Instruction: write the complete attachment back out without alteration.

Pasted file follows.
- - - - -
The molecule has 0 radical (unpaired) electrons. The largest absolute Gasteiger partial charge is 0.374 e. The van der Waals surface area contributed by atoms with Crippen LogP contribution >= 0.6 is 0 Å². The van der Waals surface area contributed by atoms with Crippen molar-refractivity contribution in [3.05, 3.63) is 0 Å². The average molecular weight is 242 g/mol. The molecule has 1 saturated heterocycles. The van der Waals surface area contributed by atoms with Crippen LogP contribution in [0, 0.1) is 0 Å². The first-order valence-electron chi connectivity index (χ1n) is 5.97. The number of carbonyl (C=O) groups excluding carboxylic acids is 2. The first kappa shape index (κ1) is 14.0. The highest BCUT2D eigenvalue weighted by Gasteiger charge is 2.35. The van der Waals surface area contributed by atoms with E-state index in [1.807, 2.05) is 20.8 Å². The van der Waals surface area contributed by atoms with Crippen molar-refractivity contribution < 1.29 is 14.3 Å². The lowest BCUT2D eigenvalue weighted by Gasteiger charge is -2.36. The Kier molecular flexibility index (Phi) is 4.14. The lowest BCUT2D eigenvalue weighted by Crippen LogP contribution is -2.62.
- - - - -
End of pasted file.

The molecule has 0 radical (unpaired) electrons. The largest absolute Gasteiger partial charge is 0.374 e. The van der Waals surface area contributed by atoms with Crippen LogP contribution >= 0.6 is 0 Å². The van der Waals surface area contributed by atoms with Crippen molar-refractivity contribution in [3.05, 3.63) is 0 Å². The average molecular weight is 242 g/mol. The molecule has 1 saturated heterocycles. The van der Waals surface area contributed by atoms with Crippen LogP contribution in [0, 0.1) is 0 Å². The first-order valence-electron chi connectivity index (χ1n) is 5.97. The number of carbonyl (C=O) groups excluding carboxylic acids is 2. The first kappa shape index (κ1) is 14.0. The highest BCUT2D eigenvalue weighted by Gasteiger charge is 2.35. The van der Waals surface area contributed by atoms with E-state index in [1.807, 2.05) is 20.8 Å². The van der Waals surface area contributed by atoms with Crippen molar-refractivity contribution < 1.29 is 14.3 Å². The lowest BCUT2D eigenvalue weighted by Gasteiger charge is -2.36. The Kier molecular flexibility index (Phi) is 4.14. The lowest BCUT2D eigenvalue weighted by Crippen LogP contribution is -2.62.